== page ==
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Monday, March 8, 2010

Sowing the Seeds for a More Creative Society

In an earlier post, The Science of Play, I shared my ideas about the importance of playful learning, the type of learning observed in very young children. In my personal experience as a teacher, I have seen that as children mature they often lose some or all of their natural comfort with learning through spontaneous and playful exploration.
Think of a toddler with a big pile of blocks. Does the toddler ask an adult, "What should I do with these blocks?" or does a toddler start with a "product" like a big tower in mind and ask, "How do I stack these blocks to make a tower?" No, the toddler jumps right in and begins to explore, trying whatever he or she wants to try. Does the toddler feel upset and frustrated when the tower of blocks topples over? Doubtful. It is more likely that he or she is delighted by this and may knock it over and rebuild it again and again.

MIT recognizes the importance of the creative exploration of early childhood to the extent that they have created an entity called The Lifelong Kindergarten group.

http://llk.media.mit.edu/mission.php

Lifelong Kindergarten :: MIT Media Lab via kwout

As part of their mission to "sow the seeds for a more creative society," the MIT media lab has developed a free program called Scratch that encourages the kind of open-ended exploration and creative problem solving that is not on the test, but that promotes the trial and error learning that is the heart of math, science and technological innovation. The beauty of Scratch and similar applications is that while the processes they engage are complex, most children are naturally drawn to them and find them fun. Kids ask to "play Scratch."

In my STEM classes and, to a lesser extent, my weekly lab classes I attempt to provide students with the time and space to engage in this kind of exploration using freely available resources. In my role as the teacher I model possible approaches, support students in their attempts, validate and encourage them as they proceed, and open the door by introducing them to what's out there. When appropriate, I push students to go a little deeper. Some students are more inclined than others to enjoy the open-ended, for those who require more structure I can help by defining a problem or assignment for them. I can also help them to reflect on their learning styles so that they grow in an understanding of their own abilities. Some students can't wait to get to the computer and play, others prefer a tutorial (there are many tutorials online for most applications. It can be great practice and reflection to have students who are more advanced create tutorials for others), some students are more comfortable watching first before trying. Any and all approaches to learning are valid as long as students understand the process and challenge themselves.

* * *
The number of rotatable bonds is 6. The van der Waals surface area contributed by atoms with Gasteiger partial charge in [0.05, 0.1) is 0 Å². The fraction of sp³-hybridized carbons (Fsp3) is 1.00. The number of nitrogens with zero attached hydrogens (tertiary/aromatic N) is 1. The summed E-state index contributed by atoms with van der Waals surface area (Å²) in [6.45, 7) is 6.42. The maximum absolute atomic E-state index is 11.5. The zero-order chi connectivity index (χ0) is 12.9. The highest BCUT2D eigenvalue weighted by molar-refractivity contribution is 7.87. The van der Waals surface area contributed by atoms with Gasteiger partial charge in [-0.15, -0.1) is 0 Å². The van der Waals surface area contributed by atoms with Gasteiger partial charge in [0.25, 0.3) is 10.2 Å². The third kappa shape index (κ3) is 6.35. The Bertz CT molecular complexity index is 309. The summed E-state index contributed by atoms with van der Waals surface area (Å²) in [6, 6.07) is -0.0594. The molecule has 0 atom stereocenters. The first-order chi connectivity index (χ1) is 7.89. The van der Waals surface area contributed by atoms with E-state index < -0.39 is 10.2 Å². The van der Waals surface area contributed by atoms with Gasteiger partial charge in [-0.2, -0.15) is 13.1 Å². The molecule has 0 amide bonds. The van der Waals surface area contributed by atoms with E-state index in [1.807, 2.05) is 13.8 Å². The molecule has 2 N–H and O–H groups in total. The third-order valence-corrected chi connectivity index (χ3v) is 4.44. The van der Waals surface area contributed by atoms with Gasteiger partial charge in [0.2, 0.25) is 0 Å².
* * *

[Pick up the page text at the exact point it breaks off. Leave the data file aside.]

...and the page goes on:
In addition to Scratch, here are some other recommended resources for open-ended, creative exploration:

Whizzball -from Discovery Education, whizzball is a puzzle creator. Students can design puzzles, submit their puzzles for others to solve and solve puzzles created by others. I have found this to be challenging and fun for grades 1-5.

Fantastic Contraption- physics challenge. Use the materials provided to create a contraption that solves the challenge of getting something from point A to point B. There are multiple challenges and endless solutions. I am using this with a first grade STEM enrichment class, and they LOVE it. I could see it being popular with older students as well, although I haven't introduced to other grades yet.

Lego Digital Designer - design tool using virtual legos.

PHUN - 2D physics sandbox. This one is more advanced. I recommend viewing at least one tutorial before jumping in to play. I used this with 5th grade, and it was fun (phun) at first, but many of them became frustrated quickly.


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